We have taken prayers out of schools, we murder innocent babies at a whim or out of convenience, we take down every monument and reference to Him, we push Him out of our lives, yet we still ask when tragedy strikes. Where is God?
Texans wading through water that covers prized possessions. Floridians fleeing a hurricane that is wider than their state. Forecasts of apocalyptic wind and waves. Wildfires filling the west coast with smoke. An earthquake rocks Mexico. Buildings collapse. Tsunamis threaten.
How can this all be happening? How should we respond? And, most of all, where is God? Scripture has answers.
Jesus said, “There will be signs in the sun, moon and stars. On the earth, nations will be in anguish and perplexity at the roaring and tossing of the sea.” (Lk. 21:25, NIV)
Natural disasters may surprise us, but they do not surprise God. Increasing frequency of natural calamities are like the birth pangs of pregnancy—indications of an impending delivery. Christians do not know when Christ will return, but we believe we will see “…the Son of Man coming in the cloud with great power and glory. When these things (natural disasters) begin to take place, stand up and lift up your heads, because your redemption is drawing near.” (Lk. 21:27-28, NIV)
This is the time to “stand up and lift up.” Lift up prayers. Lift up hope. Lift up your hearts. God is above this storm.
The storm is coming, but God is with us. Look ahead and chart a path to safety. Look around and see who you can help.
Turn your attention away from the crisis and, for a few minutes, celebrate God. It does you no good to obsess yourself with your trouble. The more you stare at it, the bigger it grows. Yet, the more you look to God, the quicker the problem is reduced to its proper size. This was the strategy of the psalmist:
I will lift up my eyes to the hills-
from whence comes my help?
My help comes from the Lord,
who made heaven and earth. (Ps. 121:1, NKJV)
Do you see the intentionality in those words? I will lift up my eyes.
Do not meditate on the mess. You gain nothing by setting your eyes on the calamities. You gain everything by setting your eyes on the Lord.
This was the lesson that Peter learned on the stormy Sea of Galilee. He was a fisherman. He knew what ten-foot waves could do to small boats. Maybe that is why he was the only one to volunteer to leave the craft.
When he saw Jesus on the water through the storm he cried out, “Lord if it is really you, then command me to come to you on the water.”
Jesus said, “Come.”
And Peter left the boat and walked on the water to Jesus. But when Peter saw the wind and the waves, he became afraid and began to sink. He shouted, “Lord, save me.” (Mt. 14:28-30, NCV)
As long as Peter focused on the face of Christ, he did the impossible. Yet, when he shifted his gaze to the force of the storm, he sank like a stone. If you are sinking, it is because you are looking in the wrong direction.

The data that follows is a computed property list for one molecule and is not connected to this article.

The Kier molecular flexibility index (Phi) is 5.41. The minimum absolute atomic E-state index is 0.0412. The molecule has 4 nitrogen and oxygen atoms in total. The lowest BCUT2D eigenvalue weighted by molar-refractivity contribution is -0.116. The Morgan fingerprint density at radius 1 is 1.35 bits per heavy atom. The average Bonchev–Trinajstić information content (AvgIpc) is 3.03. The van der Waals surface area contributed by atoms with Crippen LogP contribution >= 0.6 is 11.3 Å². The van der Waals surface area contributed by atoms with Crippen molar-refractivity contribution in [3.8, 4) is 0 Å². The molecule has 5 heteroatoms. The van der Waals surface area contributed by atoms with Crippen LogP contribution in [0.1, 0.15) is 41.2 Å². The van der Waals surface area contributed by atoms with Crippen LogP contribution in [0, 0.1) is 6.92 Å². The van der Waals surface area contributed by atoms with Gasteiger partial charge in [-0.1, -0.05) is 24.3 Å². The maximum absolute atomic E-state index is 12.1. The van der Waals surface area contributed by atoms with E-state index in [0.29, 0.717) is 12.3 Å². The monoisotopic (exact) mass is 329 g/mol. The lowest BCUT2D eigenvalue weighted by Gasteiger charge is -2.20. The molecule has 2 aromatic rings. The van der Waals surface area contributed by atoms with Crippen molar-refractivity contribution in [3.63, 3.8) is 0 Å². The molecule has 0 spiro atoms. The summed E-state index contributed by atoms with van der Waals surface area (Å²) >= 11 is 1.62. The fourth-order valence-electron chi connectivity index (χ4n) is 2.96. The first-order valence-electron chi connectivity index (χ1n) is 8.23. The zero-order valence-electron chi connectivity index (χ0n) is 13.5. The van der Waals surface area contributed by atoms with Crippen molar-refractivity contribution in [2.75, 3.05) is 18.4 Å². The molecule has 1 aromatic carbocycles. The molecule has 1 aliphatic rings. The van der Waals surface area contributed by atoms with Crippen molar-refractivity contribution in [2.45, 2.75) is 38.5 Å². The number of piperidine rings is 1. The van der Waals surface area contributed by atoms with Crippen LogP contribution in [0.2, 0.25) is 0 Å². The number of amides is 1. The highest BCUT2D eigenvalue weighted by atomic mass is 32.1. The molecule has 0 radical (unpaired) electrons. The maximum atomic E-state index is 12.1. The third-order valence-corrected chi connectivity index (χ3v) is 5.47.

Is God sovereign over the hurricane? Is he mightier than your problem? Does he have answers to your questions? According to the Bible, the answer is yes, yes, and yes!
“God…is the blessed controller of all things, the king over all kings and the master of all masters” (1 Tim. 6:15, Phillips).
If he sustains all and controls all, don’t you think he has authority over this situation you face?
Pray, armed with the knowledge that God is in control. Face the uncertain future with conviction. Our good God in heaven overseeing this stormy world. We may not be able to see his purpose or his plan, but the Lord of heaven is on his throne and in firm control of the universe and our lives.
The storm is coming, but God is with us. Look ahead and chart a path to safety. Look around and see who you can help. And look up to the God who loves you. He can be trusted with your future. And he can be trusted with your very life. source
Why does God allow earthquakes, tornados, hurricanes, tsunamis, typhoons, cyclones, mudslides, wildfires, and other natural disasters? Tragedies cause many people to question God’s goodness. It is distressing that natural disasters are often termed “acts of God” while no “credit” is given to God for years, decades, or even centuries of peaceful weather.
God created the whole universe and the laws of nature (Genesis 1:1). Most natural disasters are a result of these laws at work. Hurricanes, typhoons, and tornados are the results of divergent weather patterns colliding. Earthquakes are the result of the earth’s plate structure shifting. A tsunami is caused by an underwater earthquake.
The Bible proclaims that Jesus Christ holds all of nature together (Colossians 1:16-17). Could God prevent natural disasters? Absolutely! Does God sometimes influence the weather? Yes, as we see in Deuteronomy 11:17 and James 5:17. Numbers 16:30-34 shows us that God sometimes causes natural disasters as a judgment against sin.
The book of Revelation describes many events which could definitely be described as natural disasters (Revelation chapters 6, 8, and 16). Is every natural disaster a punishment from God? Absolutely not. For one thing, such events shake our confidence in this life and force us to think about eternity. Churches are usually filled after disasters as people realize how tenuous their lives really are and how life can be taken away in an instant.
What we do know is this: God is good! Many amazing miracles occurred during the course of natural disasters that prevented even greater loss of life. Natural disasters cause millions of people to reevaluate their priorities in life. Hundreds of millions of dollars in aid is sent to help the people who are suffering. Christian ministries have the opportunity to help, minister, counsel, pray, and lead people to saving faith in Christ! God can, and does, bring great good out of terrible tragedies (Romans 8:28).